The heir to Samsung Electronics, and grandson of the company’s founder, has been pardoned by South Korean President Yoon Suk Yeol. Jay Y. Lee’s arrest and conviction in 2017 sent shockwaves through South Korea. Amongst other things, he was accused of bribing the country’s then-president, Park Geun-hye, who was impeached and convicted on corruption charges around that time. While he was attempting to take the top job at Samsung, Lee paid $36 million dollars to the former president in an attempt to secure government support. Other bribes issued by Lee include a one billion won (roughly $760,000) horse bought for the former president’s chief of staff’s daughter.
The key players in the scandal were given prison time. Lee was sentenced to five years in prison, of which he served 18 months, followed by a period of probation. Park was given 24 years, which was later extended to 25. Samsung’s CEO also resigned amidst the fallout, describing the event as an “unprecedented crisis.” Lee had been running Samsung between his father Lee Kun Hee’s hospitalization in 2014 and his conviction. The elder Lee died in 2020.
Despite the pardon, Lee’s legal battles are not over. The Samsung heir is currently attending weekly hearings for a case related to the merger of Samsung subsidiaries.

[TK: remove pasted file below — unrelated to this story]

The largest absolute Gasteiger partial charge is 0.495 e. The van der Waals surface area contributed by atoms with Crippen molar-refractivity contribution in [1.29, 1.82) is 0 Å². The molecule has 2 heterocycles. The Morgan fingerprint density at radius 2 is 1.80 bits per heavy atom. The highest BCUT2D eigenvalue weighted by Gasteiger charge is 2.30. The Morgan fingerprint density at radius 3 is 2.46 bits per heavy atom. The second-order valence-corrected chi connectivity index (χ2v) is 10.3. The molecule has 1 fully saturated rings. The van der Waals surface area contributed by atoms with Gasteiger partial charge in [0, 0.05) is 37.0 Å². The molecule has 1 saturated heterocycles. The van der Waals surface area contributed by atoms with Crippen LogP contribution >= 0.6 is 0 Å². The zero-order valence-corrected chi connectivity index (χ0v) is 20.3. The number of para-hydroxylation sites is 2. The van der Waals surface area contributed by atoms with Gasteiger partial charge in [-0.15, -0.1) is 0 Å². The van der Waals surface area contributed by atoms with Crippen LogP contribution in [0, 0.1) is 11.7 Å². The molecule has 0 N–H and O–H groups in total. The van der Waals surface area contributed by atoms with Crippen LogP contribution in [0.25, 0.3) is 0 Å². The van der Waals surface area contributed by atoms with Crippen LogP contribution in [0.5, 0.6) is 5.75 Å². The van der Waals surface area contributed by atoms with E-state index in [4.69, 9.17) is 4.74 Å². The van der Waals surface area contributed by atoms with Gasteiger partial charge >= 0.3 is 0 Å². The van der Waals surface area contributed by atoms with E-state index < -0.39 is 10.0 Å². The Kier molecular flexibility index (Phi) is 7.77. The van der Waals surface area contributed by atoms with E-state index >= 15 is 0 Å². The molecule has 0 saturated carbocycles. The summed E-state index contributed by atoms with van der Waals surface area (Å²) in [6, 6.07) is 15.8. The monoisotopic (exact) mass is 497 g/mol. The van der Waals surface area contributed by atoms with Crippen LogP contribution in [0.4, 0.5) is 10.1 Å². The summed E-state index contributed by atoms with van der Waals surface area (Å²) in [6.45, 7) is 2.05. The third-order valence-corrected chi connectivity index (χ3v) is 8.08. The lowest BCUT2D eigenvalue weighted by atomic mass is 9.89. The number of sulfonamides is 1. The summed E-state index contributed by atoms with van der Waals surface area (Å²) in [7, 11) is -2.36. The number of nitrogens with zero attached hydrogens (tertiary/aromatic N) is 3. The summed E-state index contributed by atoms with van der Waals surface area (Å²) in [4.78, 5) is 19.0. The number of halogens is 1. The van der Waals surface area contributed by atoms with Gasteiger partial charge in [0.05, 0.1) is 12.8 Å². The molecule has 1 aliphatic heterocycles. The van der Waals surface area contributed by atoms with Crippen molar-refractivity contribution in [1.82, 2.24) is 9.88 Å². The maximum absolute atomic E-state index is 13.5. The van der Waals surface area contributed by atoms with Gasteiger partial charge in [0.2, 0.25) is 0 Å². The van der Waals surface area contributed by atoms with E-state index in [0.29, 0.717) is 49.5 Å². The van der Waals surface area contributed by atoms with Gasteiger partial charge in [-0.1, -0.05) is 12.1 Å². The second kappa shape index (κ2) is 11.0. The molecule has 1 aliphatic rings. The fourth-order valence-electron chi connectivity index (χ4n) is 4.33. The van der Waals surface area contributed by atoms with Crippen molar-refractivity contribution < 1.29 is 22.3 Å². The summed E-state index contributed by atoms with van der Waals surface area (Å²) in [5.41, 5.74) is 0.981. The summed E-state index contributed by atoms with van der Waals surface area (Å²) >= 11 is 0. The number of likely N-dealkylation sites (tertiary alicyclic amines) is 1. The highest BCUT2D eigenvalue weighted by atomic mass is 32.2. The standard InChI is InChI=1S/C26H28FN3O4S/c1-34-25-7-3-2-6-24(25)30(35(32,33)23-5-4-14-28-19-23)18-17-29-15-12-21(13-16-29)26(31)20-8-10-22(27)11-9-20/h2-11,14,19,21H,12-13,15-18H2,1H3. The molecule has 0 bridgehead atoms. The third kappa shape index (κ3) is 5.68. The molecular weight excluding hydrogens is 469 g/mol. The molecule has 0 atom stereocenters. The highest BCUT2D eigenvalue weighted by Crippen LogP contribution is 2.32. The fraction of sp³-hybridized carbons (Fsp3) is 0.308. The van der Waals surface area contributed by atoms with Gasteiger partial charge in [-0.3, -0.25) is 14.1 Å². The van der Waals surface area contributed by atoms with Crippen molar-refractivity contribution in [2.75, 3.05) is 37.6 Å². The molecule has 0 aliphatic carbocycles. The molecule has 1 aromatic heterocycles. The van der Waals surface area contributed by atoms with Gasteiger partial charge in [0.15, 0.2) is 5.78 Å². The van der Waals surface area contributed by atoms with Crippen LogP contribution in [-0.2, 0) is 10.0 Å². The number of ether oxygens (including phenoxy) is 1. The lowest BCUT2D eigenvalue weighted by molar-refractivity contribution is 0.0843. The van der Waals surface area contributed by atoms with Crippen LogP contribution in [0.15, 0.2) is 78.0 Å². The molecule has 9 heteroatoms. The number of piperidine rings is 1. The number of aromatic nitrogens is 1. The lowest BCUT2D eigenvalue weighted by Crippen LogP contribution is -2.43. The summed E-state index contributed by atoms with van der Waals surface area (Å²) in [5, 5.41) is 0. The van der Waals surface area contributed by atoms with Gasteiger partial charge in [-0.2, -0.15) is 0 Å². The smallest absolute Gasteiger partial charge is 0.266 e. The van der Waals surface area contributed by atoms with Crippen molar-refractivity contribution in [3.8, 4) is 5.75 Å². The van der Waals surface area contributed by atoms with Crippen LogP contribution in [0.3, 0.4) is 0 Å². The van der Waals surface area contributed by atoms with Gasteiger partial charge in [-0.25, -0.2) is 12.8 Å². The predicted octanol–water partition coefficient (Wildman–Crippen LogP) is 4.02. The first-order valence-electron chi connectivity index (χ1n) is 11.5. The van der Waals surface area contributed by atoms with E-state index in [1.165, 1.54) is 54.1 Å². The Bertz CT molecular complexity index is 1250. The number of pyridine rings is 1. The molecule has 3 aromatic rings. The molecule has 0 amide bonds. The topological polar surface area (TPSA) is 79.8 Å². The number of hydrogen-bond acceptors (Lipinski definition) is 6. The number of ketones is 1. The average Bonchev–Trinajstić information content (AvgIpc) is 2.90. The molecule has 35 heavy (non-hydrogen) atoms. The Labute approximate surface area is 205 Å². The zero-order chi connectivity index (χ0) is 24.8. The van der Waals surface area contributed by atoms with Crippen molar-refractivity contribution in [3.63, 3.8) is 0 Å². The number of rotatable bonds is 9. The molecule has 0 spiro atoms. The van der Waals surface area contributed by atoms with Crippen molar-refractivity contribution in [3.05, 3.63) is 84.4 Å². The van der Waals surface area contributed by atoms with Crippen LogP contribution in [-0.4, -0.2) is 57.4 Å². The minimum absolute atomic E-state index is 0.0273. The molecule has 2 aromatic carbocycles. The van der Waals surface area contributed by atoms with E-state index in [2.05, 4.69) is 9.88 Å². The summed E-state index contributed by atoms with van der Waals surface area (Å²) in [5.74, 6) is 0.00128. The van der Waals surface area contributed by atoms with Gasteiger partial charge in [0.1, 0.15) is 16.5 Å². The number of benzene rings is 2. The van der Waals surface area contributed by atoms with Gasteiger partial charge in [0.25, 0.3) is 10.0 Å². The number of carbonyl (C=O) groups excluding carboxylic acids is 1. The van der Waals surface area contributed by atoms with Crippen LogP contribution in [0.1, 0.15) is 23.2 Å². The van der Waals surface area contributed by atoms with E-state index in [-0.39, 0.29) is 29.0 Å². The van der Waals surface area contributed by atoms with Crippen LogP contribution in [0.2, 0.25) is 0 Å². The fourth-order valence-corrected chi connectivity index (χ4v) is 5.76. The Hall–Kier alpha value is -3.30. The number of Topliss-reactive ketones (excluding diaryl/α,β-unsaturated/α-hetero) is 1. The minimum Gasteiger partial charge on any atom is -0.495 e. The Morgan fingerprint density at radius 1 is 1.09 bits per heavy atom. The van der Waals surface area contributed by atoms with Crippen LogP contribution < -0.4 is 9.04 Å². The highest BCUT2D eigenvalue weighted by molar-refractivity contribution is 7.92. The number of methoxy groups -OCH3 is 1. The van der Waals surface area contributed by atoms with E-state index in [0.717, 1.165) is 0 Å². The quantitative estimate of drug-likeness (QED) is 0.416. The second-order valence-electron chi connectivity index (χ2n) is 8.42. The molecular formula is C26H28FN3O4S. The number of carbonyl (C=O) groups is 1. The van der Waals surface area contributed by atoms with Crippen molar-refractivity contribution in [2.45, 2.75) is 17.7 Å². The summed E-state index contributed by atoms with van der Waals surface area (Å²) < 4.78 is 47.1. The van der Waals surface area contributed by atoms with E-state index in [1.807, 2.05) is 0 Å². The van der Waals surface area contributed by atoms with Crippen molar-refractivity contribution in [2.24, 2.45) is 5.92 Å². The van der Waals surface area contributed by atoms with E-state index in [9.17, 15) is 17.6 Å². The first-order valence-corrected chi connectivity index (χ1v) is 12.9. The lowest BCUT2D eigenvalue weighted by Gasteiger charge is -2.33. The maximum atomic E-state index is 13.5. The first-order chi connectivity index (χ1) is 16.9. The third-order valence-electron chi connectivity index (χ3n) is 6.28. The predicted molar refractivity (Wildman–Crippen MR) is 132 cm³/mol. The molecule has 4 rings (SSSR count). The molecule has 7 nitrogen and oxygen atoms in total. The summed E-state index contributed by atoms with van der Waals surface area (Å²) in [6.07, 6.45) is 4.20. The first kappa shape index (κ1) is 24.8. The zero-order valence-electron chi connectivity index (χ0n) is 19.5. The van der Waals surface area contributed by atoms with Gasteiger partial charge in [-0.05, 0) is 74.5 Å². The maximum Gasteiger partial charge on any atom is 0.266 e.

Lee may soon be back on the board
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Following the pardon, it seems likely Lee will be re-appointed to the Samsung board. In a statement, the South Korean government said: “In a bid to overcome the economic crisis by vitalizing the economy, Samsung Electronics Vice Chairman Lee Jae-yong, whose suspended prison term was ended recently, will be reinstated.” According to Bloomberg, Lee’s return is seen by many in Korea as a way to stabilize the country’s faltering economy. Like many nations, the Asian democracy is suffering from the combined effects of the coronavirus pandemic, supply shortages caused by the war in Ukraine, a global semiconductor shortage harming the tech and automotive industries, and the highest rates of inflation in decades. The news of Lee’s pardon has already boosted Samsung’s share price by 1.3%.
The special pardon will take effect on August 15, the anniversary of South Korea’s independence. Lee has issued a statement apologizing to the people of Korea and saying that he “will try harder to give back to society and grow together.” He had previously been barred from working as a condition of his probation. As a result, Lee could not take a formal role on the board and his involvement with Samsung was limited to receiving reports from company officials. Despite a grim earnings forecast, Samsung unveiled several upcoming devices at its annual Galaxy Unpacked event. The new range of tech included an upgraded version of its Galaxy Buds Pro earphones, several folding phones, and some new Galaxy smartwatches.